Among our team of specialist and skilled staff, there is a group of Orthotists who fashion and make the orthoses and other surgical appliances so necessary for treatment in orthopaedics. The Harlow Wood Orthopaedic Workshop has been in existence since 1945 and also deals with repairs of some smaller hospital appliances. At the present time, proposals from DHSS and from Trent Regional Health Authority are in discussion so that in the future, Harlow Wood will be the site for a pilot Orthotic Centre, experimenting in the development of orthoses as well as providing teaching facilities in this area for medical staff in the selection and prescription of orthoses. The centre will also offer training for Remedial Therapists.
In most hospitals there are a group of staff available to support the medical and nursing staff by giving their specialist services direct to patients, in order to help them along their route to recovery. In orthopaedics the work of this group of staff, Physiotherapists Remedial Gymnasts and Occupational Therapists, is the most vital since orthopaedics is mostly about the correction of deformities.
“Physiotherapy has come a long way from the idea of the “Slap and Tickle Girls”. Professional training and post graduate education enable our staff to apply a wide range of skills to the rehabilitation of patients, including the use of exercise, electrical treatment, hydro-therapy and the application of heat and cold to tender or swollen joints. Patients are now treated on the wards as well as in one or more of the treatment areas, the physiotherapy department, gymnasium or hydrotherapy pool. The majority are in-patients; some under the care of our Remedial Gymnast attend the Rehabilitation Unit Monday to Friday and a few attend for treatment as out-patients.” Miss W. Huggett, Superintendent Physiotherapist.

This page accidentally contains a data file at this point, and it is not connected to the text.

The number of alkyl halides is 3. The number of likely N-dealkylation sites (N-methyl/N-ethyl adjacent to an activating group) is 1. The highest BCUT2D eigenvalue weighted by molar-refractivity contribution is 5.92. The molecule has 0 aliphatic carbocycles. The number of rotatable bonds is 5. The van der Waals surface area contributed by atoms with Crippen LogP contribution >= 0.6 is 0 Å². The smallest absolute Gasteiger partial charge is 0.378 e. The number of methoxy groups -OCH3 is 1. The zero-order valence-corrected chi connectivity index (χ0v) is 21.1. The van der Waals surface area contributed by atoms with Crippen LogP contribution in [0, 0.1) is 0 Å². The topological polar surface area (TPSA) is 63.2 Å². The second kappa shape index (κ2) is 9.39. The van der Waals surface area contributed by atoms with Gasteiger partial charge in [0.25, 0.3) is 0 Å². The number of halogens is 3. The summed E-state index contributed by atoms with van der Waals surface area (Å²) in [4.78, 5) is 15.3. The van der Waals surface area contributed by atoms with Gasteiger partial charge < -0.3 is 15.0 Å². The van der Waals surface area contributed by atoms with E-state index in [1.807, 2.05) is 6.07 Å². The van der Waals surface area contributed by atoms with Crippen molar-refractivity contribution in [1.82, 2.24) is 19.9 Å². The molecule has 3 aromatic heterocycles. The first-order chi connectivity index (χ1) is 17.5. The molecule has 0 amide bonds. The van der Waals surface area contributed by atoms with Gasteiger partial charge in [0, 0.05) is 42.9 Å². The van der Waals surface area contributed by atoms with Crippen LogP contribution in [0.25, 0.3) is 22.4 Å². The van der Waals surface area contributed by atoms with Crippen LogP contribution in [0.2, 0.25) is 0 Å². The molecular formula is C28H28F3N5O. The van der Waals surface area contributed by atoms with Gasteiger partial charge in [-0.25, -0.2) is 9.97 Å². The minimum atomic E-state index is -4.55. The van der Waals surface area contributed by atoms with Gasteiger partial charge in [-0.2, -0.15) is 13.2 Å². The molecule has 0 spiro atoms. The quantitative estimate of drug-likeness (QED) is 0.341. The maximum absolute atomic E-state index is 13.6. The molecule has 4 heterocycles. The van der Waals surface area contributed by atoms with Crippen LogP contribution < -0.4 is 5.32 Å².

The Occupational Therapy Department at Harlow Wood offers a whole range of rehabilitation services for patients. It comprises of a well-equipped workshop with equipment for light work, heavy work and the normal activities encountered in any home. Patients are assisted by Occupational Therapists, Technicians, and Aides.